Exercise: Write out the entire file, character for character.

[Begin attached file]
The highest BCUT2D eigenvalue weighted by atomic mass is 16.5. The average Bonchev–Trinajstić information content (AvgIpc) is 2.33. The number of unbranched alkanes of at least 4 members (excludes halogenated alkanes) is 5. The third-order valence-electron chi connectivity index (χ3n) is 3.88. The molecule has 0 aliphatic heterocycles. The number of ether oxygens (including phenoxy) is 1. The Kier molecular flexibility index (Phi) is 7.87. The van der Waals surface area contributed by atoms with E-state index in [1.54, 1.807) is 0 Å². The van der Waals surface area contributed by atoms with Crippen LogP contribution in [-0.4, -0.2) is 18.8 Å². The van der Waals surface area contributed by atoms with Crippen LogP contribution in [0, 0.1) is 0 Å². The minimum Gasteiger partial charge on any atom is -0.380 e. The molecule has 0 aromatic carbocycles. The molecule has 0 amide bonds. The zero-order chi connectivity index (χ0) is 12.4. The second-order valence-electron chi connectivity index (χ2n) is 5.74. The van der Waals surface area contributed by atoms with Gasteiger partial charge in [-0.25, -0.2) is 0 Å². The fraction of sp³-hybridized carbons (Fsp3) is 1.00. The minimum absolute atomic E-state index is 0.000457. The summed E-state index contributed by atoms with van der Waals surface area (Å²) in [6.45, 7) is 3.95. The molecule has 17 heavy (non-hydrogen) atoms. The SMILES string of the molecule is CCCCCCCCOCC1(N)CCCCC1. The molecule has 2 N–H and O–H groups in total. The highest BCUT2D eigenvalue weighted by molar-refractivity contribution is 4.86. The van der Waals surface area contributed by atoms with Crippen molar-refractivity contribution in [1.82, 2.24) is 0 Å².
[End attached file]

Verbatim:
The highest BCUT2D eigenvalue weighted by atomic mass is 16.5. The average Bonchev–Trinajstić information content (AvgIpc) is 2.33. The number of unbranched alkanes of at least 4 members (excludes halogenated alkanes) is 5. The third-order valence-electron chi connectivity index (χ3n) is 3.88. The molecule has 0 aliphatic heterocycles. The number of ether oxygens (including phenoxy) is 1. The Kier molecular flexibility index (Phi) is 7.87. The van der Waals surface area contributed by atoms with E-state index in [1.54, 1.807) is 0 Å². The van der Waals surface area contributed by atoms with Crippen LogP contribution in [-0.4, -0.2) is 18.8 Å². The van der Waals surface area contributed by atoms with Crippen LogP contribution in [0, 0.1) is 0 Å². The minimum Gasteiger partial charge on any atom is -0.380 e. The molecule has 0 aromatic carbocycles. The molecule has 0 amide bonds. The zero-order chi connectivity index (χ0) is 12.4. The second-order valence-electron chi connectivity index (χ2n) is 5.74. The van der Waals surface area contributed by atoms with Gasteiger partial charge in [-0.25, -0.2) is 0 Å². The fraction of sp³-hybridized carbons (Fsp3) is 1.00. The minimum absolute atomic E-state index is 0.000457. The summed E-state index contributed by atoms with van der Waals surface area (Å²) in [6.45, 7) is 3.95. The molecule has 17 heavy (non-hydrogen) atoms. The SMILES string of the molecule is CCCCCCCCOCC1(N)CCCCC1. The molecule has 2 N–H and O–H groups in total. The highest BCUT2D eigenvalue weighted by molar-refractivity contribution is 4.86. The van der Waals surface area contributed by atoms with Crippen molar-refractivity contribution in [1.82, 2.24) is 0 Å².